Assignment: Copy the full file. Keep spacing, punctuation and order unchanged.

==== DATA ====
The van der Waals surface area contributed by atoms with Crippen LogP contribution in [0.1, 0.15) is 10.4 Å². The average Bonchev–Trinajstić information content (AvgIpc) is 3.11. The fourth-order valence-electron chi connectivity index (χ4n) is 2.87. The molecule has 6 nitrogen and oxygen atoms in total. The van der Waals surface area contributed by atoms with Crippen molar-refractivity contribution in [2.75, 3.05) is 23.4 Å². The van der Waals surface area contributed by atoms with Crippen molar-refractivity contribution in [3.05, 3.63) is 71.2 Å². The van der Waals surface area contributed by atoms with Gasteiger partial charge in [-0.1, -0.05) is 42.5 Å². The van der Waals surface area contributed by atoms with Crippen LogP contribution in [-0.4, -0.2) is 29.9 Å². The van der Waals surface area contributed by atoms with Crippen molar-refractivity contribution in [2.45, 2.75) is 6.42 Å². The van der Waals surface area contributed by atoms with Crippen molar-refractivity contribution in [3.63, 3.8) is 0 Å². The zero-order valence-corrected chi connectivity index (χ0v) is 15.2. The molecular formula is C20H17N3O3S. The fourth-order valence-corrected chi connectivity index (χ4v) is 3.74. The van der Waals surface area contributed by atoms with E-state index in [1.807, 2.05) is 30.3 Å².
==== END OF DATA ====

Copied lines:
The van der Waals surface area contributed by atoms with Crippen LogP contribution in [0.1, 0.15) is 10.4 Å². The average Bonchev–Trinajstić information content (AvgIpc) is 3.11. The fourth-order valence-electron chi connectivity index (χ4n) is 2.87. The molecule has 6 nitrogen and oxygen atoms in total. The van der Waals surface area contributed by atoms with Crippen molar-refractivity contribution in [2.75, 3.05) is 23.4 Å². The van der Waals surface area contributed by atoms with Crippen molar-refractivity contribution in [3.05, 3.63) is 71.2 Å². The van der Waals surface area contributed by atoms with Gasteiger partial charge in [-0.1, -0.05) is 42.5 Å². The van der Waals surface area contributed by atoms with Crippen LogP contribution in [-0.4, -0.2) is 29.9 Å². The van der Waals surface area contributed by atoms with Crippen molar-refractivity contribution in [2.45, 2.75) is 6.42 Å². The van der Waals surface area contributed by atoms with Crippen molar-refractivity contribution in [3.63, 3.8) is 0 Å². The zero-order valence-corrected chi connectivity index (χ0v) is 15.2. The molecular formula is C20H17N3O3S. The fourth-order valence-corrected chi connectivity index (χ4v) is 3.74. The van der Waals surface area contributed by atoms with E-state index in [1.807, 2.05) is 30.3 Å².